Al Quseir on the Coast of the Red Sea

Al Quseir on the south Coast of the Red Sea

Al-Quseir has a long history as one of the major ports of the Red Sea: from here Queen Hatshepsut launched her expedition to the Land of Punt, as depicted in the reliefs in Deit el-Bahari temple at Luxor. Legend has it that the expedition returned with two live panthers and 31 incense trees. The 16th-century fortress of Sultan Selim, still standing in the center of town, shows al-Quseir's former strategic importance. Today, it is a quiet resort with sandy beaches, clear waters and coral reefs. An ancient caravan trail, to Qift in the Nile Valley, leads from al-Quseir through the mountains, passing several pharaonic and Roman sites. A new road, directly to Luxor, opens soon.

AL QUSEIR area of South Coast offers a wealth of interest for divers, including a variety of reefs featuring diverse underwater rock faces and an abundance of fauna, not to mention coral which is almost polychromal in appearance. In addition to the famous Elphinstone reef, the Borbo reef, the coral gardens of Anee So Reef, the caves and canyons of Abu Dabab and the El Gotaab site, Erg Monica and Sok Bahar boast a fantastic array of reef fauna and are also well worth a visit.

Al Quseir is one of the Egyptian gateways, and one of the oldest cities on the western coast of the Red Sea. Until the completion of the Suez Canal, Quseir was a crucial port, principally because of the hajj (pilgrimage to Mecca) and Middle East trade. In the past it was known by various names, such as Thagho in the pharonic period, Licos Limen (the white port) in the Ptolemaic period, and Portus Albus in the Roman period.

In ancient times the town was the last stop on the caravan trail connecting the Red Sea with the Nile. During the Islamic age, al-Quseir was considered to be something of a fortress due to its natural geographical position and its name is a diminutive from the Arabic words "al-Qasr [Castle] and "al-Hasn [Fortress].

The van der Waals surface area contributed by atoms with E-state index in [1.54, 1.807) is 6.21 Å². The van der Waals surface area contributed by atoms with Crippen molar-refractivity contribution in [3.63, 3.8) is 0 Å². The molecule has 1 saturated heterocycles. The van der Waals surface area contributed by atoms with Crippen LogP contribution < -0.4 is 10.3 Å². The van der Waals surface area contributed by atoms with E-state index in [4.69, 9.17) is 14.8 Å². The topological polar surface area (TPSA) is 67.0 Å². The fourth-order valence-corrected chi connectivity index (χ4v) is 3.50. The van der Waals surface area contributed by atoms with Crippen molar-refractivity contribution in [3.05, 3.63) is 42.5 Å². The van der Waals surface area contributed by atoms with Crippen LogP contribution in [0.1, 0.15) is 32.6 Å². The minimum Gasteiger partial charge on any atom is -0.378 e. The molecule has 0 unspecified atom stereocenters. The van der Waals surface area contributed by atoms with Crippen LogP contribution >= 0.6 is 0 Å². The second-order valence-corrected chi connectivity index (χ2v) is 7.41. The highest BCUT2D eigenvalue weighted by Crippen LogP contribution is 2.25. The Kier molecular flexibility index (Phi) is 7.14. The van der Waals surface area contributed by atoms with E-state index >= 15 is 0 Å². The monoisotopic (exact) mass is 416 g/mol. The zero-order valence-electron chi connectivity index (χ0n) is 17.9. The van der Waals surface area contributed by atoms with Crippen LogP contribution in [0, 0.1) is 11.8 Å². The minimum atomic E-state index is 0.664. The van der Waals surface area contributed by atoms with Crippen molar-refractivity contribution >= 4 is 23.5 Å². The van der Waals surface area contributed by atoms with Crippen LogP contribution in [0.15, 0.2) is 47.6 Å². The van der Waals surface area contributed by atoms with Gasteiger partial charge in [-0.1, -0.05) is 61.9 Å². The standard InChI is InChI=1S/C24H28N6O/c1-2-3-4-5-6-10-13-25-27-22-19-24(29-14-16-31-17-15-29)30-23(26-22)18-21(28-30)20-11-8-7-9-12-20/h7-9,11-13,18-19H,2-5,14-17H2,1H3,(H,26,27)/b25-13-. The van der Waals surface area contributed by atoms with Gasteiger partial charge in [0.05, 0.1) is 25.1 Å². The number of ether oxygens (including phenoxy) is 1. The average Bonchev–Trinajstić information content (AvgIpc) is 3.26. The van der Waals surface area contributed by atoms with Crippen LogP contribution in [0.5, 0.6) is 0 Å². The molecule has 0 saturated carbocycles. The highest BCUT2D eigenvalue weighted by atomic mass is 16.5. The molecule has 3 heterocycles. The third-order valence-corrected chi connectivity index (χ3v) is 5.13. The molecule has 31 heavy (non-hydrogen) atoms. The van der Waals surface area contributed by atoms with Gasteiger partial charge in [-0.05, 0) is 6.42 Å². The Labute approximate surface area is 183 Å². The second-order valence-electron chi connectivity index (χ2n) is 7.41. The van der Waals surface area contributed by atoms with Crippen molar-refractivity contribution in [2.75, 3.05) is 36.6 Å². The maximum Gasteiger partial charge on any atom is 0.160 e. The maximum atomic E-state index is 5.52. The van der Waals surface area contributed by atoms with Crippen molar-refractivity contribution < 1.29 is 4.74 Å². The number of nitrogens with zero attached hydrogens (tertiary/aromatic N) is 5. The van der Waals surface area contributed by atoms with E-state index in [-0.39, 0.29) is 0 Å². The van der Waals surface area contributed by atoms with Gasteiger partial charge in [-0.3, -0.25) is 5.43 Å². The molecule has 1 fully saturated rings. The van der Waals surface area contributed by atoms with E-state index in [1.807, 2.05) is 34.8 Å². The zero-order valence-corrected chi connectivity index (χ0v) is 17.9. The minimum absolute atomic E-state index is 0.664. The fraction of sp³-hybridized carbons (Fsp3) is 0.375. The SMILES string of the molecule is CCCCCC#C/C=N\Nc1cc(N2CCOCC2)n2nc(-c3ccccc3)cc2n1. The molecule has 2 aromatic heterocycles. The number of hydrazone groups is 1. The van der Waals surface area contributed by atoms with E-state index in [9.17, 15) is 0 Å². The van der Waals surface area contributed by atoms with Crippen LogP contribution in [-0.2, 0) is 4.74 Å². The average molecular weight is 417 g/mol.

Located between Hurghada and Marsa Alam, Quseir used to be an important port. Many people traveled from there to the land of Punt to buy ivory, leather and incense. During the Ottoman and the Islamic periods, Egyptians and Muslims from North Africa traveled from Quesir as pilgrims to Mecca. It was also the only port importing coffee from Yemen. During the French occupation of Egypt, Quseir was the arrival point for Arabs and Muslims from Hegaz coming to fight beside the Mamalic against the French army. The most important sites in Quseir are the fort and the water reservoir. The water reservoir was Quseir's only source of drinking water 100 years ago.

The most important monument in al-Quseir is the ancient castle; the exact date of its construction is not known, although it is known that Mamluk Sultan Qansuh al-Ghawri admired its architecture and restored it. The castle was modified during the Ottoman period, before being re-modelled and fortified a third time by French soldiers during the French campaign in Egypt, and was utilized during Napoleon Bonaparte's Egyptian campaign.